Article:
Most of the time, the most important goal here is the house, because it is the most valuable asset in a divorce. In addition to the fact that it's the most expensive tangible asset a couple could have, it's also the essence of family and letting go can be very emotional, especially when you have children. A big reason to keep the house is to provide stability for your children. They are always innocent victims of divorce, unable to control their destinies until they are older, but they are still intimately affected by the failures of you and your spouse as husband and wife.
During a divorce, there is often quite a bit of controversy about the marital home. The family home is sometimes the most valuable asset in a divorce. In addition to the purely financial aspects of the household, leaving or selling the family residence can be very emotional, especially when children are involved. When the court grants a divorce, the property will be divided equally (not always equally) between the two spouses.
This is decided under the Equal Distribution Act. During the divorce, both spouses must inform the court of their income and any debts they have. The marital home is most commonly considered an asset that is divided equally in divorce. Aside from situations where one spouse pays for the home before marriage and keeps it afterwards, specific marital circumstances, including children and finances, generally dictate the fate of the couple's home.
The reason for allowing one parent to continue to reside in the previous conjugal home with the children is multifaceted. Judges often consider this agreement to promote the stability of children who have just experienced the difficulty and trauma of their parents' divorce. Another common concern is whether the primary parent has the financial means to obtain a new home for the children if the marital home is sold. In some situations, judges give one parent a period of use and enjoyment of the home, which can be for several months or years, after the divorce to ensure that the children have a roof over their heads, at least until the parent can regain their financial position.
You have to ask yourself how much those memories are worth, and you can keep them alive, even if you don't live in the house anymore. During divorce, finances are often very tight, where before there was a household with two incomes or one income plus a full-time person who cared for the house and children, now there are two households, two sets of insurance premiums, and an increased need for child care, not to mention legal fees. In the context of paying for the old marital home, one spouse will often struggle to pay for the operating and maintenance costs of a property that was originally supposed to cover the housing needs of the entire family. As you might guess, unraveling ownership and intention, as well as balancing the home as an asset with other assets in marriage, can quickly become tricky.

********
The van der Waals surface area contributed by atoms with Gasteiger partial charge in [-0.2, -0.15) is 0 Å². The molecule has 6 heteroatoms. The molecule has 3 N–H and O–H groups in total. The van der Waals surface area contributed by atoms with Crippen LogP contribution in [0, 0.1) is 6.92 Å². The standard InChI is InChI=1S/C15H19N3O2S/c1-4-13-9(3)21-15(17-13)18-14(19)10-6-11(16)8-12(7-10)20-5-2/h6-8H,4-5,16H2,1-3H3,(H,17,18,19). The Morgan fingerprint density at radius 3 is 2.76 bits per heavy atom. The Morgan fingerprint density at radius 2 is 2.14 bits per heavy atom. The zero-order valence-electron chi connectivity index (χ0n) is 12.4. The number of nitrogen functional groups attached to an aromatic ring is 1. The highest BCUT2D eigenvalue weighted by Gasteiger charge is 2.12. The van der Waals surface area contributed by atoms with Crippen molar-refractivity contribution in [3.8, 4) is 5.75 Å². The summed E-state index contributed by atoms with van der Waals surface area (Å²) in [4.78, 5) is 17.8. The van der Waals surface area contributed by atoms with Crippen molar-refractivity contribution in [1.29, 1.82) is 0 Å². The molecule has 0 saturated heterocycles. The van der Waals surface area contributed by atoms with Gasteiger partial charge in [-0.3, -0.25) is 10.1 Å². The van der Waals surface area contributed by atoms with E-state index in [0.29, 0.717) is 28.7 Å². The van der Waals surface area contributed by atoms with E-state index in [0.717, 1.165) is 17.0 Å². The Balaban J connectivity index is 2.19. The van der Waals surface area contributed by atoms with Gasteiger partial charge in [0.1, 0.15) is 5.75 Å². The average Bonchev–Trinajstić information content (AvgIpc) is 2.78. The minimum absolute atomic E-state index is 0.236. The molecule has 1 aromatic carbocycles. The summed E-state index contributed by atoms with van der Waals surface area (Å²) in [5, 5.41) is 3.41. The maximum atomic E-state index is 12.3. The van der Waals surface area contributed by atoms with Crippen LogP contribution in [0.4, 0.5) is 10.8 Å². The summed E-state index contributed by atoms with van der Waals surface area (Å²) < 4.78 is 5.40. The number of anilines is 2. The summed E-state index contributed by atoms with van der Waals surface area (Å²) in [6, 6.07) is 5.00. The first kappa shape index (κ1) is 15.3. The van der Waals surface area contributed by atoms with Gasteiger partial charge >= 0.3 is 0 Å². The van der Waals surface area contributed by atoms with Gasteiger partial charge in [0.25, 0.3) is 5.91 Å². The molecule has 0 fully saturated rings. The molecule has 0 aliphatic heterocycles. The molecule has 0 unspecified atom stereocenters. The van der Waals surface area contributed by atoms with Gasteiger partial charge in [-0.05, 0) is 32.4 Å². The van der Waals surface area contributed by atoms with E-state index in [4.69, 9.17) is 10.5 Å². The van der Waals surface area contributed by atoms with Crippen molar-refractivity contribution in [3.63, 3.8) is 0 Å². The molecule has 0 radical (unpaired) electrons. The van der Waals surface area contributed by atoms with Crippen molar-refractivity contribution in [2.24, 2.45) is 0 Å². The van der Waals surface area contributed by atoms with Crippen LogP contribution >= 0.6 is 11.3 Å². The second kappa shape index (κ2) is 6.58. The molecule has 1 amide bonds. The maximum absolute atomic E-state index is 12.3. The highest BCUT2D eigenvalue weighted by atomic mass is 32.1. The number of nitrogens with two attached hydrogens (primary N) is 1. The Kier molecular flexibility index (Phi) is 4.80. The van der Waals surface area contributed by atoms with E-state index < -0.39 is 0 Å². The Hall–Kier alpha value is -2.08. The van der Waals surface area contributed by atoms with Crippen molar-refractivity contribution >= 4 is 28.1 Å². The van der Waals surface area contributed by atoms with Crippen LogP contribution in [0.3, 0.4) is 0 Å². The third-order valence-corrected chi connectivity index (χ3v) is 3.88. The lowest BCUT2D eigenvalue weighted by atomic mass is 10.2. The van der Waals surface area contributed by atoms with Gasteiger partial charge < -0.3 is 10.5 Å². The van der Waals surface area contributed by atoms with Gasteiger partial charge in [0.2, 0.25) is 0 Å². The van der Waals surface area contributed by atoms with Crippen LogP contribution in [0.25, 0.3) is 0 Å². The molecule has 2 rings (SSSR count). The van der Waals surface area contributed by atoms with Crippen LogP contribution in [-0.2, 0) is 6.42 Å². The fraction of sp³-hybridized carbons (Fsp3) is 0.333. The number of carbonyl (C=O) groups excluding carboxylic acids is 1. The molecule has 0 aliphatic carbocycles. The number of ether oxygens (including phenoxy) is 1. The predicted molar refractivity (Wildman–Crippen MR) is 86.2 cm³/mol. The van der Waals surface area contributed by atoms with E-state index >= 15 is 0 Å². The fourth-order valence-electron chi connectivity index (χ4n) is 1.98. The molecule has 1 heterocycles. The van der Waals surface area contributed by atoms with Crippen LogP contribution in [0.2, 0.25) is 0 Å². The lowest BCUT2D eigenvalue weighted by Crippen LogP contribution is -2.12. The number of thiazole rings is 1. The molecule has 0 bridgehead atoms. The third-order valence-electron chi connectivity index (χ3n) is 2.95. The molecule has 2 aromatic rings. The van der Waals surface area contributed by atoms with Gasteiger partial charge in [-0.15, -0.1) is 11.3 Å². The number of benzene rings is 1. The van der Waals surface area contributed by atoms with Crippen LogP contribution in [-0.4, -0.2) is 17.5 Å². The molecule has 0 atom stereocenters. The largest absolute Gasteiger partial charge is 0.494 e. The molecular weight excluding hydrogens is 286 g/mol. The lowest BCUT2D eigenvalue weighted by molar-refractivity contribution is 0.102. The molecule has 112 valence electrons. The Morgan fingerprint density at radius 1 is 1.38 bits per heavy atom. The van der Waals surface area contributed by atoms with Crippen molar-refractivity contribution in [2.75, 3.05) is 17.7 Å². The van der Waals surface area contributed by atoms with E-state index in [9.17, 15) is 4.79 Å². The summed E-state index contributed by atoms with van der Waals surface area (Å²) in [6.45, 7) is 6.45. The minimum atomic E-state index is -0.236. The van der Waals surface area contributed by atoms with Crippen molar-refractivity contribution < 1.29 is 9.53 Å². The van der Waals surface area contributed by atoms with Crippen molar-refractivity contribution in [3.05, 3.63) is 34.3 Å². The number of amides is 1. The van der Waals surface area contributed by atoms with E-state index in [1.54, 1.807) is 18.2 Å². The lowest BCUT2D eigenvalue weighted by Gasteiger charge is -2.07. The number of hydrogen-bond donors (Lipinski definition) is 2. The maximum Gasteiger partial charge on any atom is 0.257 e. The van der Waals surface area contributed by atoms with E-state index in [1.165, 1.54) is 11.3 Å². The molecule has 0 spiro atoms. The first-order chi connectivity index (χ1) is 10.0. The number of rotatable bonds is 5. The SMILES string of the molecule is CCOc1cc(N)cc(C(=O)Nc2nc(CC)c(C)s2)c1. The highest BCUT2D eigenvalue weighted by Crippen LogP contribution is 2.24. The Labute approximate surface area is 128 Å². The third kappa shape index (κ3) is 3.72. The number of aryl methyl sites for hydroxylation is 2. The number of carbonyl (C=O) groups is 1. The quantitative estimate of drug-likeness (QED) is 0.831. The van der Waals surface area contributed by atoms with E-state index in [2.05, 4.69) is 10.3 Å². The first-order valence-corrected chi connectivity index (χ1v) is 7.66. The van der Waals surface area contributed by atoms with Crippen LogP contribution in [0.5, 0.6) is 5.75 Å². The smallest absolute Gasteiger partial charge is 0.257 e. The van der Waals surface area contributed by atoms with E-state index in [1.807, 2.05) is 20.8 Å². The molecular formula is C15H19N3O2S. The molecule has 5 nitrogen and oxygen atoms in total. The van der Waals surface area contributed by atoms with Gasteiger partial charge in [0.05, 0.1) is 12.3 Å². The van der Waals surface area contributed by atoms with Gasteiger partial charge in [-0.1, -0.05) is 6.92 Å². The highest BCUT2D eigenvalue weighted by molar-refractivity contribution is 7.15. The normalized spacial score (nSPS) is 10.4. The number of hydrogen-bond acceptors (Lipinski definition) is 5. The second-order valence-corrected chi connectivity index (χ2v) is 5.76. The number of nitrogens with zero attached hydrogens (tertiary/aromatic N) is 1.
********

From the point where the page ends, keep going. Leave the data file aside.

The flip side of this is that this house can also be the site of many difficult moments when your marriage was falling apart. If the house was in the name of both spouses, or in the name of another spouse (your husband, for example), you may want to refinance the house so that your name only appears on the deed and mortgage. In some cases, the non-custodial parent may even be ordered to pay the costs of the house as a component of child support. Also, keep in mind that property values fluctuate, so don't assume that you can sell your home for the amount you need if money becomes an issue.
The laws in your particular state will control how a judge will decide who keeps the house after a divorce. If the domestic spouse wants to stay in the house, perhaps to continue raising children, then, if the couple agrees, both parties can still own the home and decide to sell it at a later date. As a parent, you can do your part by not fighting over the house (or any other marital problem) in front of them. A spouse with children will have a preference to stay in the house until an agreement is reached, but not always.
Each state has several laws in place with a list of factors that judges should consider or exclude when deciding on a house. The cleanest thing is to sell the house, divide the profits according to the details of your divorce, and move on. In some cases, to avoid a fight, a spouse may agree to give up their interest in the home in exchange for a greater interest in another significant asset. .